Wednesday, May 23, 2012

Income Inequality in America

Something that caught my eye in a blog post by Paul Krugman:

This is not an unfamiliar graph, but it is always a bit startling to see it. Income inequality is soaring in the US. The Gini coefficient is the most popular measure of income inequality and ours is growing quite rapidly.  What does this mean from a relative perspective? Here is a table I put together from data amassed in the CIA World Factbook:
The US is 98 out of 140 in this measure of income inequality and keeping company with such countries as Uganda, Cambodia, Uruguay and Bulgaria.  Yeay.  Most of the high income world has Gini coefficients below 35.  Ours is 45.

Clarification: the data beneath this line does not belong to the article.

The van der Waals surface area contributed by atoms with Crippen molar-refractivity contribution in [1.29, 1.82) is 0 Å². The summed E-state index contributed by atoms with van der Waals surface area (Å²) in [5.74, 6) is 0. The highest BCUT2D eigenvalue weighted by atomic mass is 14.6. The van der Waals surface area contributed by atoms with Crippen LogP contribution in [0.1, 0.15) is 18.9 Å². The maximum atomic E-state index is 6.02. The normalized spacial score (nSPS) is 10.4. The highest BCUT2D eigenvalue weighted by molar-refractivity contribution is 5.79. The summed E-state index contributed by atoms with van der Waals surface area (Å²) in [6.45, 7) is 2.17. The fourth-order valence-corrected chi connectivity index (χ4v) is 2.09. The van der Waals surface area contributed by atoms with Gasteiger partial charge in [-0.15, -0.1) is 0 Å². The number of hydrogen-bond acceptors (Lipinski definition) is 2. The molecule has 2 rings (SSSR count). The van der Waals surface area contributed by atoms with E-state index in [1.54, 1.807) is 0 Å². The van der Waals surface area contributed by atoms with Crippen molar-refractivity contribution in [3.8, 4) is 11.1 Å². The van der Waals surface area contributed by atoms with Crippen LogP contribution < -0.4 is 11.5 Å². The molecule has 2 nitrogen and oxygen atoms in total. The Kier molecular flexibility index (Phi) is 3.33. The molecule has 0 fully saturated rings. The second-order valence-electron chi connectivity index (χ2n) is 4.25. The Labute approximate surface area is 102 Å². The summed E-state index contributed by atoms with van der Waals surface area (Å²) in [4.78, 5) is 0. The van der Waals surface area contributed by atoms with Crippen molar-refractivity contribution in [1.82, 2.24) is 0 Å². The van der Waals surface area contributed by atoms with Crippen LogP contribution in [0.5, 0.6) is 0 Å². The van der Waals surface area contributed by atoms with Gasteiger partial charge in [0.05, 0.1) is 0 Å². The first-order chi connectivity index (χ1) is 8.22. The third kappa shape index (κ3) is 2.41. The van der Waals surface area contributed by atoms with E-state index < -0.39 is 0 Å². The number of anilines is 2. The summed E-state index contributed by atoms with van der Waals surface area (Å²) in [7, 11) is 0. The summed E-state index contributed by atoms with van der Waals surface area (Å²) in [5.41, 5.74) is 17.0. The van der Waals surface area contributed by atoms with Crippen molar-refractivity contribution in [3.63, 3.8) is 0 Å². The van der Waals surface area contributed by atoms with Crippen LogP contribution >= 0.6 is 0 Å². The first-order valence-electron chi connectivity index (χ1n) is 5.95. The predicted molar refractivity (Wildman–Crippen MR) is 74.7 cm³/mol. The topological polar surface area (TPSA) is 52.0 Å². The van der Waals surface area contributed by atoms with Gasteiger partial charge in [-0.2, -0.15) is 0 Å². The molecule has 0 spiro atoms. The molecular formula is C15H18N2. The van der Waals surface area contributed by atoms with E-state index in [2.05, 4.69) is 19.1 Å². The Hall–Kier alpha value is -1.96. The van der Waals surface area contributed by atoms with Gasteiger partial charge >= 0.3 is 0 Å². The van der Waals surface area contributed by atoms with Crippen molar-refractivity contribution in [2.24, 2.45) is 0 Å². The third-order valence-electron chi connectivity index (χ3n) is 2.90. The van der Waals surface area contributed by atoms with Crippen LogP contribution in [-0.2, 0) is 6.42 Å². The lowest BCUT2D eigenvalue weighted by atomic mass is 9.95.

Aside from any moral and ethical interpretations, what of the economic implications?  What do we know about the relationship between inequality and growth in the data?  Not much.

Here is a nice graphic from Wikipedia that shows how the Gini is calculated from a Lorenz Curve - the Gini is A/(A+B):

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